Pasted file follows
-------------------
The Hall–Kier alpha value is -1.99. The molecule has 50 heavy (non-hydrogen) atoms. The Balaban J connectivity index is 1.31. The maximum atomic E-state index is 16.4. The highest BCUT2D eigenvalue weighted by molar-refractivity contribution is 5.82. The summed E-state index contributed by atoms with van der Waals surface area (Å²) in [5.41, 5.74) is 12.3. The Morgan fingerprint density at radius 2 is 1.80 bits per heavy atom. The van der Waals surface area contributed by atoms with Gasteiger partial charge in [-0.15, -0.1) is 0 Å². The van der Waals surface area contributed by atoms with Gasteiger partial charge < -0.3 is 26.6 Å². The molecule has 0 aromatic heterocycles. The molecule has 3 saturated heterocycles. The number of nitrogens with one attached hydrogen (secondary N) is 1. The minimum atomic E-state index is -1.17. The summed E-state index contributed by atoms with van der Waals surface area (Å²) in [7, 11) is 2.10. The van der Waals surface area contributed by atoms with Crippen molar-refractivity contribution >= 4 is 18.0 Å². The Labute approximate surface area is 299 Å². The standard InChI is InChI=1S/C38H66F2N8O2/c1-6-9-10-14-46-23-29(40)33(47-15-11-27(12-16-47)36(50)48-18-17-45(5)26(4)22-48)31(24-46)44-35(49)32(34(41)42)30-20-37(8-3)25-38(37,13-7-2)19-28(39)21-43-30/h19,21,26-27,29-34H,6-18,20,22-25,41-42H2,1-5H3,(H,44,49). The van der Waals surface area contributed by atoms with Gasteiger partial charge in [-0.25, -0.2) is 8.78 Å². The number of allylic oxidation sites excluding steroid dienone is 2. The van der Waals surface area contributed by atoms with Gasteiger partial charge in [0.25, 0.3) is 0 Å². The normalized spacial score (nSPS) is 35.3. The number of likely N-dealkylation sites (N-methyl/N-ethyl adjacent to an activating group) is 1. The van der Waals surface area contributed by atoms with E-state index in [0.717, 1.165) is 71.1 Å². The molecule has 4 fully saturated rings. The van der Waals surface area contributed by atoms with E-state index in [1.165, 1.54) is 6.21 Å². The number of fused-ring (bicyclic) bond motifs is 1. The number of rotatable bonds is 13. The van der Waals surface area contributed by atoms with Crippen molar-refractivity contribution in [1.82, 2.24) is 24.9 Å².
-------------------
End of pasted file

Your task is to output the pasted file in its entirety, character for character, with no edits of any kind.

The Hall–Kier alpha value is -1.99. The molecule has 50 heavy (non-hydrogen) atoms. The Balaban J connectivity index is 1.31. The maximum atomic E-state index is 16.4. The highest BCUT2D eigenvalue weighted by molar-refractivity contribution is 5.82. The summed E-state index contributed by atoms with van der Waals surface area (Å²) in [5.41, 5.74) is 12.3. The Morgan fingerprint density at radius 2 is 1.80 bits per heavy atom. The van der Waals surface area contributed by atoms with Gasteiger partial charge in [-0.15, -0.1) is 0 Å². The van der Waals surface area contributed by atoms with Gasteiger partial charge < -0.3 is 26.6 Å². The molecule has 0 aromatic heterocycles. The molecule has 3 saturated heterocycles. The number of nitrogens with one attached hydrogen (secondary N) is 1. The minimum atomic E-state index is -1.17. The summed E-state index contributed by atoms with van der Waals surface area (Å²) in [7, 11) is 2.10. The van der Waals surface area contributed by atoms with Crippen molar-refractivity contribution >= 4 is 18.0 Å². The Labute approximate surface area is 299 Å². The standard InChI is InChI=1S/C38H66F2N8O2/c1-6-9-10-14-46-23-29(40)33(47-15-11-27(12-16-47)36(50)48-18-17-45(5)26(4)22-48)31(24-46)44-35(49)32(34(41)42)30-20-37(8-3)25-38(37,13-7-2)19-28(39)21-43-30/h19,21,26-27,29-34H,6-18,20,22-25,41-42H2,1-5H3,(H,44,49). The van der Waals surface area contributed by atoms with Gasteiger partial charge in [-0.25, -0.2) is 8.78 Å². The number of allylic oxidation sites excluding steroid dienone is 2. The van der Waals surface area contributed by atoms with Gasteiger partial charge in [0.25, 0.3) is 0 Å². The normalized spacial score (nSPS) is 35.3. The number of likely N-dealkylation sites (N-methyl/N-ethyl adjacent to an activating group) is 1. The van der Waals surface area contributed by atoms with E-state index in [0.717, 1.165) is 71.1 Å². The molecule has 4 fully saturated rings. The van der Waals surface area contributed by atoms with E-state index in [1.165, 1.54) is 6.21 Å². The number of fused-ring (bicyclic) bond motifs is 1. The number of rotatable bonds is 13. The van der Waals surface area contributed by atoms with Crippen molar-refractivity contribution in [1.82, 2.24) is 24.9 Å².